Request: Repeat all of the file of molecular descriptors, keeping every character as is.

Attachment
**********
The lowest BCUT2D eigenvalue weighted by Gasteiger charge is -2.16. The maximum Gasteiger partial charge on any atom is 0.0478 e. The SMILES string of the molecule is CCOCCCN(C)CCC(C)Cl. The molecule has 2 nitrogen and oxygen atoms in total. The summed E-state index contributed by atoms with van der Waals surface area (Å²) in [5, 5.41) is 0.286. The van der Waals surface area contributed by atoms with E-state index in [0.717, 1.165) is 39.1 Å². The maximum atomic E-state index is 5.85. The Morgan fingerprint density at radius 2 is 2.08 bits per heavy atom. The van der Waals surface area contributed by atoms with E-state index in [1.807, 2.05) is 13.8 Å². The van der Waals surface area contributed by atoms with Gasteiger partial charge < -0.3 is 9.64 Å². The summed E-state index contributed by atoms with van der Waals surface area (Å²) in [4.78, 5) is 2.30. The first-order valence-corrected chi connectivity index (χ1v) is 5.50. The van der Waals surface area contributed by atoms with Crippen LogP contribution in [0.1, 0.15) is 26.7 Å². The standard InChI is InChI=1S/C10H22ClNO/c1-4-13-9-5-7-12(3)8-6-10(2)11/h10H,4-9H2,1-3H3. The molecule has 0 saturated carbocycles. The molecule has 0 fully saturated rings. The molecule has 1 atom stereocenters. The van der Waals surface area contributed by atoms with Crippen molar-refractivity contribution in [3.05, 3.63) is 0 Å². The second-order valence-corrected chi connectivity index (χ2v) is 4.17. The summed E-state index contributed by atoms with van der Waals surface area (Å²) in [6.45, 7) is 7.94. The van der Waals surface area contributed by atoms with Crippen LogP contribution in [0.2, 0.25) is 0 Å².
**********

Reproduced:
The lowest BCUT2D eigenvalue weighted by Gasteiger charge is -2.16. The maximum Gasteiger partial charge on any atom is 0.0478 e. The SMILES string of the molecule is CCOCCCN(C)CCC(C)Cl. The molecule has 2 nitrogen and oxygen atoms in total. The summed E-state index contributed by atoms with van der Waals surface area (Å²) in [5, 5.41) is 0.286. The van der Waals surface area contributed by atoms with E-state index in [0.717, 1.165) is 39.1 Å². The maximum atomic E-state index is 5.85. The Morgan fingerprint density at radius 2 is 2.08 bits per heavy atom. The van der Waals surface area contributed by atoms with E-state index in [1.807, 2.05) is 13.8 Å². The van der Waals surface area contributed by atoms with Gasteiger partial charge < -0.3 is 9.64 Å². The summed E-state index contributed by atoms with van der Waals surface area (Å²) in [4.78, 5) is 2.30. The first-order valence-corrected chi connectivity index (χ1v) is 5.50. The van der Waals surface area contributed by atoms with Crippen LogP contribution in [0.1, 0.15) is 26.7 Å². The standard InChI is InChI=1S/C10H22ClNO/c1-4-13-9-5-7-12(3)8-6-10(2)11/h10H,4-9H2,1-3H3. The molecule has 0 saturated carbocycles. The molecule has 0 fully saturated rings. The molecule has 1 atom stereocenters. The van der Waals surface area contributed by atoms with Crippen molar-refractivity contribution in [3.05, 3.63) is 0 Å². The second-order valence-corrected chi connectivity index (χ2v) is 4.17. The summed E-state index contributed by atoms with van der Waals surface area (Å²) in [6.45, 7) is 7.94. The van der Waals surface area contributed by atoms with Crippen LogP contribution in [0.2, 0.25) is 0 Å².